“Acceptance is the answer to all my problems today. When I am disturbed, it is because I find some person, place, thing, or situation – some fact of my life – unacceptable to me, and I can find no serenity until I accept that person, place, thing, or situation as being exactly the way it is supposed to be at this moment. Nothing, absolutely nothing, happens in God’s world by mistake.”
There are a lot of things floating in my head at the moment regarding acceptance. One, how there is a balance between accepting things as they are and trying to change them. Acceptance is indeed the answer but it’s dangerous to associate acceptance with complacency. The idea, “Well that’s just the way things are. What can we do about it?” That is perhaps a blog for another time.
Mostly I want to talk about accepting divine guidance and accepting the path we are walking. There has been A LOT of resistance within me about my path and what the Universe has been communicating to me. There has been resistance because I was afraid, or didn’t feel worthy, or the whole thing felt unrealistic because I didn’t have any physical proof. I’ve been resisting, making myself miserable and frustrated. Now is the time for acceptance.
I’ve been standing in a place of indecision, waffling between two choices, and now I have tipped over the precipice. There is only so long I can ignore what the Universe is telling me.
I could reference my move to San Francisco here as an example but by now everyone knows that story by heart. (If you read AWIP regularly, that is.) Instead I will relay another one.
I skipped fourth grade, meaning I was younger than almost everyone in my class by the time I entered middle school. It also means I related better to the people in the grade below me because technically those were my peers. By the time I reached senior year of high school, I was the intellectual equal of my classmates but not the emotional equal. In short, I wasn’t ready to leave home. I wasn’t ready to leave the comforts of mommy and daddy and venture off on my own. It didn’t occur to me to take a year off; instead I decided the best solution was to go to UNC Chapel Hill, a school roughly 2.5 hours away. My brother went to school there, it was close to home, and it had a journalism program. Never mind I hated UNC from the minute I visited. Never mind all the times I went to yearbook camp there in high school and felt it wasn’t a good fit because it was too big, too provincial, and in the South. I went against my intuition because I was scared. And I paid for it.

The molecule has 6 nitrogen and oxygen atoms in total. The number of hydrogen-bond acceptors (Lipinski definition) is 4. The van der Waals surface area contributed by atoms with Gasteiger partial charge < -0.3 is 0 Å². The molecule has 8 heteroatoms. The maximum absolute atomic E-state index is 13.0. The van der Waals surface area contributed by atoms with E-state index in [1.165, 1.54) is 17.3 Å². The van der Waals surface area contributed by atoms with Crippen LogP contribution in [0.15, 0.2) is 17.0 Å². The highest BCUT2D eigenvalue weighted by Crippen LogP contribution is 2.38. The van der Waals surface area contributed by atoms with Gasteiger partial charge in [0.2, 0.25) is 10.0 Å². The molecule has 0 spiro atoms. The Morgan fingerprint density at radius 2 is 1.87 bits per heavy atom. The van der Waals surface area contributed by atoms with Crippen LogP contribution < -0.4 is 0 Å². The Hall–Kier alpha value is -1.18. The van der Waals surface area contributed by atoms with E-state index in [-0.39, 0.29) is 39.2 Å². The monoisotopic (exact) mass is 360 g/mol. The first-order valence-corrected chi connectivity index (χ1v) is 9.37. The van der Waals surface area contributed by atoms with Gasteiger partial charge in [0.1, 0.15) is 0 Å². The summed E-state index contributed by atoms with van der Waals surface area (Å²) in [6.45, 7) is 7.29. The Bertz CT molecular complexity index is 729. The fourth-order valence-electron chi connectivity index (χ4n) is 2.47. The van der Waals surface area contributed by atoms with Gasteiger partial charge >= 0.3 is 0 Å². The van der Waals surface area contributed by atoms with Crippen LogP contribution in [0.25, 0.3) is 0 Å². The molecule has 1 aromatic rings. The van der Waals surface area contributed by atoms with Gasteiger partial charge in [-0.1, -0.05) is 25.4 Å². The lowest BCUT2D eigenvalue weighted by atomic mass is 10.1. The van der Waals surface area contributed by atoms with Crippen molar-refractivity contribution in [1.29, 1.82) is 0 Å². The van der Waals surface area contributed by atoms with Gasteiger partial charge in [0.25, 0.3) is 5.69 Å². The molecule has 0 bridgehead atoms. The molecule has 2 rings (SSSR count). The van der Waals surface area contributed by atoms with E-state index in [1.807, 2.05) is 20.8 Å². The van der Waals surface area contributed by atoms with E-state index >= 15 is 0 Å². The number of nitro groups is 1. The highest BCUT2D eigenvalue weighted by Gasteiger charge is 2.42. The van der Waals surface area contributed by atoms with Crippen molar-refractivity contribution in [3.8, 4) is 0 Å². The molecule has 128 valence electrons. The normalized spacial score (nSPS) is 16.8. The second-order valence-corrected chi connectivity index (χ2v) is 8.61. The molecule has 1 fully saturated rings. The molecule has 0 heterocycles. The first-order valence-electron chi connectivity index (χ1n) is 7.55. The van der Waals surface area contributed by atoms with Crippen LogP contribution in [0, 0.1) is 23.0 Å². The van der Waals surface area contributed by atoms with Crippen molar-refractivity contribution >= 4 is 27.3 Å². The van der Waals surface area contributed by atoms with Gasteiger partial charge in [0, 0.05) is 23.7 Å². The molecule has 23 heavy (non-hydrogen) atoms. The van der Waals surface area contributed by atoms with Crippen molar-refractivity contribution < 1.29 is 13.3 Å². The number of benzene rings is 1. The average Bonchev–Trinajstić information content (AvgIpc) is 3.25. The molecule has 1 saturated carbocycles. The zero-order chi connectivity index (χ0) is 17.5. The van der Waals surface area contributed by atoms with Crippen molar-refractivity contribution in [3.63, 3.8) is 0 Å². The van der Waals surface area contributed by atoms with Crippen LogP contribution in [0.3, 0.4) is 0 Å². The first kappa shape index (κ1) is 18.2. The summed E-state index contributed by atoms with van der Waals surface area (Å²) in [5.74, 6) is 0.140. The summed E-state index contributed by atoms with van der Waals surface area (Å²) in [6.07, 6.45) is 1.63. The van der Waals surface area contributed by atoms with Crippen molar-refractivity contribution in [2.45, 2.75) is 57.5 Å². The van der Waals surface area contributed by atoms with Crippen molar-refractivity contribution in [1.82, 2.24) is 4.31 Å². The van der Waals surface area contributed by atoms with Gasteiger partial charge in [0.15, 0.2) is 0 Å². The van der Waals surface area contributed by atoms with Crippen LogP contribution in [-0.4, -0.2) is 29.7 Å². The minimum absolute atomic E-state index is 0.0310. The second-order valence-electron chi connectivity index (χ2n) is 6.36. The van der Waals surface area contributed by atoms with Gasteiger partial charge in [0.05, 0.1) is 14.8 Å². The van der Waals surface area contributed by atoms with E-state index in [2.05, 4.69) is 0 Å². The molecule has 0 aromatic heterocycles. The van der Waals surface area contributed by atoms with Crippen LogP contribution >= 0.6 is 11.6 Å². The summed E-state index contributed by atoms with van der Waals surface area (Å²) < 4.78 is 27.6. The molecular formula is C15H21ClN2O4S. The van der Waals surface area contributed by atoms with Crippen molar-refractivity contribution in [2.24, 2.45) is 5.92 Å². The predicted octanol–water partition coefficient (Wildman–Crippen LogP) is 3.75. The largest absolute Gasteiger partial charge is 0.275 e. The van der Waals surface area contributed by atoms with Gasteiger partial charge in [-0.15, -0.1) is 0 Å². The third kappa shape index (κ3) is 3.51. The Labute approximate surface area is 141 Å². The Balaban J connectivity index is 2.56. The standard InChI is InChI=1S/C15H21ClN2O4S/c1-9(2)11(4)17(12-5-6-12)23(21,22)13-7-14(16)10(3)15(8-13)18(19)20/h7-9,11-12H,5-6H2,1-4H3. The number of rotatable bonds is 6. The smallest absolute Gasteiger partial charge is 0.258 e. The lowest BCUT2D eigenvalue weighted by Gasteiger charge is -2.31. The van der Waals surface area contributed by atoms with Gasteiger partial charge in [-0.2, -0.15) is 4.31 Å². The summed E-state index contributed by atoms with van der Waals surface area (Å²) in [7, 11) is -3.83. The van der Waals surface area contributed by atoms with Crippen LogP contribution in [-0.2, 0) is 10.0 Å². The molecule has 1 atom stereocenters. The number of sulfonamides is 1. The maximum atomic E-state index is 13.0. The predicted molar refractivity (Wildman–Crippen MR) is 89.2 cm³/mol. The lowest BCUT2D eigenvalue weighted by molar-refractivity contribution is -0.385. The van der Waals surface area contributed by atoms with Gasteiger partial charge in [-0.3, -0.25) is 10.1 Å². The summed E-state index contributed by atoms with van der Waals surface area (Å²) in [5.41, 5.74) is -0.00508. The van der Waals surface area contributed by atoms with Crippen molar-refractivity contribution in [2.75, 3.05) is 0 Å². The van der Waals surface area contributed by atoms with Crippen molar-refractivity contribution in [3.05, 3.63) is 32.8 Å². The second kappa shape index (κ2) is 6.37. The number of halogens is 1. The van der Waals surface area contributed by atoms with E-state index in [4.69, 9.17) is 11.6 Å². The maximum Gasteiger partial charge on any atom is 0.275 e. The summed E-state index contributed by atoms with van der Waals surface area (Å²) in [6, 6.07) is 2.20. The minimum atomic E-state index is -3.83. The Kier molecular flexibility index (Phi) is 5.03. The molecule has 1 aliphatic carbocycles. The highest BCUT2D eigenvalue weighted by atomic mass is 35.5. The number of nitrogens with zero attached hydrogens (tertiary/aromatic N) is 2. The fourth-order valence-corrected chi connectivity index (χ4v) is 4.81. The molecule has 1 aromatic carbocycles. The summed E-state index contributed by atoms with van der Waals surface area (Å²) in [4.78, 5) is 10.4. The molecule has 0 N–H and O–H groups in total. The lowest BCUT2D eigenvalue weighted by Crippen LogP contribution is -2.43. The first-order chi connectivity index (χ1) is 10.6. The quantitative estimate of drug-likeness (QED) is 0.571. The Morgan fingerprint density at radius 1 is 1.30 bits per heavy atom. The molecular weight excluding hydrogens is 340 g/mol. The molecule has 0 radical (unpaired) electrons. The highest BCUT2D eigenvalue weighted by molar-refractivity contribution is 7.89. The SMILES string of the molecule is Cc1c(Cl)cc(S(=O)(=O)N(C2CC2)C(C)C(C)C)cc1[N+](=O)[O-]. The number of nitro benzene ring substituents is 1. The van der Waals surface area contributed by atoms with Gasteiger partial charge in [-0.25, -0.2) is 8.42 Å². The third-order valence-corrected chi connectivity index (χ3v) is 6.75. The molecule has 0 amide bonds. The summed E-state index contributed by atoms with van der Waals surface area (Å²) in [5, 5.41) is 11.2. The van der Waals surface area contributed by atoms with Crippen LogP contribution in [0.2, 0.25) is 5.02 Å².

I packed on 20 pounds while I was there and sunk into a deep depression. So deep I had fleeting thoughts of suicide. And you know why? Because I went against my very essence, of what I knew to be true in my heart: that I wouldn’t like UNC. Some people would say to just accept it, make the best out of being there. To cherish what I had and dig a little deeper to find my niche. I refused. Instead I trusted my intuition, my heart, and I got the hell out of there. I moved back to Charlotte, my hometown, for the second semester of my freshman year and then I transferred to American University in Washington, D.C. where I graduated from. It was a great decision. I (mostly) loved AU, not so much the school but the people I met there and the city. Instead of accepting my situation as it was, I instead accepted the divine guidance I received. Instead of accepting that I made a choice and the end, I was stuck at UNC, I allied myself with what my heart told me.
When people talk about acceptance they seem to leave that part out. I’m obviously all about self-acceptance, but I also think divine acceptance is important. You’ll be much happier if you accept what the Universe is conveying, that’s for sure.
I dream of a world where we accept what we know to be true. A world where we cherish the divine guidance we are given and let our hearts lead the way. I dream of a world where we rise up to meet our destinies. A world where we take inspired action along the way and leave the rest up to our higher power.
Another world is not only possible, it’s probable.